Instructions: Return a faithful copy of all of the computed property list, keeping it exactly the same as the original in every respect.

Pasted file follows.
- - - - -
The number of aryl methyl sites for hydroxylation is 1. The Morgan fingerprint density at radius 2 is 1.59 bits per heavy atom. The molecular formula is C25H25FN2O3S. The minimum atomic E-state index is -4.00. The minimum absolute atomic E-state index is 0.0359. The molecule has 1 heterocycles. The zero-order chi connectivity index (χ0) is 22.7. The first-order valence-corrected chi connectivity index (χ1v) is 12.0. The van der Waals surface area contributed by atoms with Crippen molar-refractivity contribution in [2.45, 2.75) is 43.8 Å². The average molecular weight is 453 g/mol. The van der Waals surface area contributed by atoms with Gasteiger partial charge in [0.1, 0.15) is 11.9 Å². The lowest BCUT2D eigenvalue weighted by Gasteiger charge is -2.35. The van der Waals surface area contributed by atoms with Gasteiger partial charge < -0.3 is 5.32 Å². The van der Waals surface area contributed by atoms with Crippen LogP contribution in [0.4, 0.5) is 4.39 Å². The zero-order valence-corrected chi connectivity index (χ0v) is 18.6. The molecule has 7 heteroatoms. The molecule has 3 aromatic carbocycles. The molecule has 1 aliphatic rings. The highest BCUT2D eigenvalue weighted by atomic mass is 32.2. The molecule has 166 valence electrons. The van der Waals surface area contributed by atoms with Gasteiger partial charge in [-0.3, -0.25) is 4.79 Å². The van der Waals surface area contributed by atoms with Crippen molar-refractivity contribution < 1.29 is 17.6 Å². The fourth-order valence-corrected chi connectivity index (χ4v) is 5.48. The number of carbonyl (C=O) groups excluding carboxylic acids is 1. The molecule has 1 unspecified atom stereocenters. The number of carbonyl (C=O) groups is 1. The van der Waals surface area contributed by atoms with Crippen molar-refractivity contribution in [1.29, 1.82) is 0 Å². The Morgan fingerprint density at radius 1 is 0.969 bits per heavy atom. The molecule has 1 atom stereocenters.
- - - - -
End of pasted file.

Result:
The number of aryl methyl sites for hydroxylation is 1. The Morgan fingerprint density at radius 2 is 1.59 bits per heavy atom. The molecular formula is C25H25FN2O3S. The minimum atomic E-state index is -4.00. The minimum absolute atomic E-state index is 0.0359. The molecule has 1 heterocycles. The zero-order chi connectivity index (χ0) is 22.7. The first-order valence-corrected chi connectivity index (χ1v) is 12.0. The van der Waals surface area contributed by atoms with Crippen molar-refractivity contribution in [2.45, 2.75) is 43.8 Å². The average molecular weight is 453 g/mol. The van der Waals surface area contributed by atoms with Gasteiger partial charge in [0.1, 0.15) is 11.9 Å². The lowest BCUT2D eigenvalue weighted by Gasteiger charge is -2.35. The van der Waals surface area contributed by atoms with Gasteiger partial charge < -0.3 is 5.32 Å². The van der Waals surface area contributed by atoms with Crippen LogP contribution in [0.4, 0.5) is 4.39 Å². The zero-order valence-corrected chi connectivity index (χ0v) is 18.6. The molecule has 7 heteroatoms. The molecule has 3 aromatic carbocycles. The molecule has 1 aliphatic rings. The highest BCUT2D eigenvalue weighted by atomic mass is 32.2. The molecule has 166 valence electrons. The van der Waals surface area contributed by atoms with Gasteiger partial charge in [-0.3, -0.25) is 4.79 Å². The van der Waals surface area contributed by atoms with Crippen molar-refractivity contribution < 1.29 is 17.6 Å². The fourth-order valence-corrected chi connectivity index (χ4v) is 5.48. The number of carbonyl (C=O) groups excluding carboxylic acids is 1. The molecule has 1 unspecified atom stereocenters. The number of carbonyl (C=O) groups is 1. The van der Waals surface area contributed by atoms with Crippen molar-refractivity contribution in [1.29, 1.82) is 0 Å². The Morgan fingerprint density at radius 1 is 0.969 bits per heavy atom. The molecule has 1 atom stereocenters.